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Is She A White Supremacist Or Just Doesn’t Know English?

What does this tattoo really mean?

Racist tattoo

PRAGUE, Czech Republic- I was at a public pool in Prague the other day and I saw this tattoo:

At first I was like, wow, that’s a poorly done tattoo. Then I was like, it’s in English. “Children?” Oh, it says something dumb about her children. Then I saw that it said “white children.” What the f’ck? I looked closer:

“She must secure the existence of our people and a future for white children.”

What the f’ck X 10.

That’s some real white supremacist stuff there … but then I wondered, is she a real white supremacist or does she just not really understand English and / or the implications of such a statement?

I thought about it. In the USA there would be no question, but here in the eastern realms of Europe, where these types of sensitivities are vastly more blunted, there are broader delineations of such definitions. It really could have gone either way. I did not bother asking her about it … kind of not really wanting to know the answer.

But if it was there latter — that she was a bonafide white supremacist mama — I am left a little confused. I simply don’t understand how people from virtually all white countries can be white supremacists — even though this region has a history of such movements, which are again gaining momentum all through the central and eastern portions of Europe (i.e. the whitest places on the planet).

I grew up in an Upstate New York prison town. Around 20 percent of the kids I went to school with were black, roughly 10 percent Hispanic (the kids of migrant agricultural workers), and the rest were either white farm kids or white townies. If you grew up here and had real, day to day exposure to other races and cultures you may be able to say, “I think we are better than them, blah, blah, blah,” I guess. You would have experience that you could formulate perspectives from. I guess.

How could you do this from a place like Prague? Has anyone here ever seen a black person who wasn’t selling drugs / girls on the streets around Wenceslas, a study abroad student from America, or a businessman from Africa? Have they ever talked to anyone who wasn’t white?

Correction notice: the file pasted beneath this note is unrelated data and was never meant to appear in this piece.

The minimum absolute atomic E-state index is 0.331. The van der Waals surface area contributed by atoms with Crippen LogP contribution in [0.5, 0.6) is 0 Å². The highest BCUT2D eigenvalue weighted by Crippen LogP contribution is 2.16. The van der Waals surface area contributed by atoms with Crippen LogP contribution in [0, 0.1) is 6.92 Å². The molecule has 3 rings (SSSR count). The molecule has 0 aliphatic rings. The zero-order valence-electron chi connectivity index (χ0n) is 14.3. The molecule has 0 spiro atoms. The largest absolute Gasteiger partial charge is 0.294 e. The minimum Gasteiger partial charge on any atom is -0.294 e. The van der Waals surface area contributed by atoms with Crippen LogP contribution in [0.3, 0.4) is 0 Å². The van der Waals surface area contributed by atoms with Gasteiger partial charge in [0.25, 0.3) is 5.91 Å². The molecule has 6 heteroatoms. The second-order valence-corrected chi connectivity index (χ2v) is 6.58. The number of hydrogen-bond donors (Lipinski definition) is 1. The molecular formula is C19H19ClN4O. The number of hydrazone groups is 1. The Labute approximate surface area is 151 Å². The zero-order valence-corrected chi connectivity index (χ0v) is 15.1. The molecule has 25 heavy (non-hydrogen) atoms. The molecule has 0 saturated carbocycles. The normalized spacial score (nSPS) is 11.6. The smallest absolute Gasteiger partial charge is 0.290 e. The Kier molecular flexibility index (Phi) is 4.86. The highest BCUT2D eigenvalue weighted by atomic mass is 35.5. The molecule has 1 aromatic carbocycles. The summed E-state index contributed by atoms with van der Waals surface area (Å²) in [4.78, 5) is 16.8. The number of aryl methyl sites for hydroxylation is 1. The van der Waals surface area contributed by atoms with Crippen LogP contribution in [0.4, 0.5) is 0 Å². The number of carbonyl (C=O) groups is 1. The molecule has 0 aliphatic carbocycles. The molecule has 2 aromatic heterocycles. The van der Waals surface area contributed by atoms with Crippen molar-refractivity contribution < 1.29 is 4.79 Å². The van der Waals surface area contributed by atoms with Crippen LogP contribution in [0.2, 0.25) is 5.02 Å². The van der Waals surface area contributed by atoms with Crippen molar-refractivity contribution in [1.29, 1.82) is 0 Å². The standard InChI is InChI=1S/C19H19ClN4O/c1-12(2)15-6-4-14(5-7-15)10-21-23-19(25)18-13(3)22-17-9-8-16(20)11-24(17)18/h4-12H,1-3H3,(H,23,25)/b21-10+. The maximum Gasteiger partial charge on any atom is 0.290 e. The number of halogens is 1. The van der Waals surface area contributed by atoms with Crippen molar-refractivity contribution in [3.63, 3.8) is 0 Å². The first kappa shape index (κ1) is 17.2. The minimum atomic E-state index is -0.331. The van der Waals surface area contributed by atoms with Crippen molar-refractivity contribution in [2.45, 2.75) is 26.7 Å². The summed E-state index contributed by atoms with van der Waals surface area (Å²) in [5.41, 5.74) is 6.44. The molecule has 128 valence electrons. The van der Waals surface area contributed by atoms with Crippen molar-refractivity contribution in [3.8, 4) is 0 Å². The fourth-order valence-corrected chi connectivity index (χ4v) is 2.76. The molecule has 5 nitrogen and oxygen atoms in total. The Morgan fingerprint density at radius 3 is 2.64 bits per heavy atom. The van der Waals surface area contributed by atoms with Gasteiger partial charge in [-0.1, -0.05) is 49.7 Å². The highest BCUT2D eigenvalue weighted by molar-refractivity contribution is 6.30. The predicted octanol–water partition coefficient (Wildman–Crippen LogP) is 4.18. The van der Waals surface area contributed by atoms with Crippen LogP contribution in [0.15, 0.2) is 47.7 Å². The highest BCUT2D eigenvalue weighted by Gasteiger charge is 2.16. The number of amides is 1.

But this isn’t how this works, is it?

While cultures / races tend to flock together in even the most demographically diverse places of the world (look around a NYC subway car if you don’t believe me) and, no matter where you go, Group A will warn you about Group B and Group B will in turn tell you how bad Group A is, exposure to different tribes has the effect off leveling of extreme adverse sentiments. People from this side of the tracks have never like people from that side, but there is something about knowing that they’re there that keeps everybody in check.

It is in places where the Other is a remote concept — the danger lurking in the dark, the invader who’s going to come in and take away your way of life — that racial movements seem to arise.

Filed under: Culture and Society, Czech Republic, Eastern Europe, Tattoo

About the Author:

Wade Shepard is the founder and editor of Vagabond Journey. He has been traveling the world since 1999, through 90 countries. He is the author of the book, Ghost Cities of China, and contributes to The Guardian, Forbes, Bloomberg, The Diplomat, the South China Morning Post, and other publications. has written 3546 posts on Vagabond Journey. Contact the author.

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4 comments… add one

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  • Rob June 20, 2019, 2:18 pm

    I think that tribal is deep down human nature. Hmmm you’ve done a LOT of traveling, does tribal look like a part of human nature?

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    • Wade Shepard June 20, 2019, 3:10 pm

      Yes, definitely. We all (well, maybe not this lady) praise the value of diversity yet we flock in groups that are predominantly made up of people who look like us, are from a similar background, like the same music, have the same politics and world views, like to cultivate the same social image. Deep down human groups abhor diversity — we’re afraid of it, feel challenged by it. We don’t like differences of opinion. We want to feel secure that we are walking the good path. We don’t like questioning ourselves. It’s always been funny to me to listen to liberals talk about how much they love diversity and then watch how they treat, I don’t know, a Trump supporter. Diversity is a challenge, and that’s exactly what groups do not want. So yes, I believe we’re tribal by nature.

      Unless you travel for a really long time until you find yourself on the outside of all groups — the place where your opinions piss off both the left and the right. Yeah, it’s a little lonely out here but being tribe-less also makes you more culturally amorphous. I can hang out with anyone and listen to anyone say just about anything without getting pissed off. I brag, but it took a long time to get here.

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      • Trevor June 20, 2019, 6:01 pm

        unsure the meaning of this but in the UK a tattoo in this position – above ass crack – is called a tramp-stamp. lmao such a funny turn of phrase

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        • Wade Shepard June 21, 2019, 10:30 am

          And I thought tramp stamps were supposed to be sexy …

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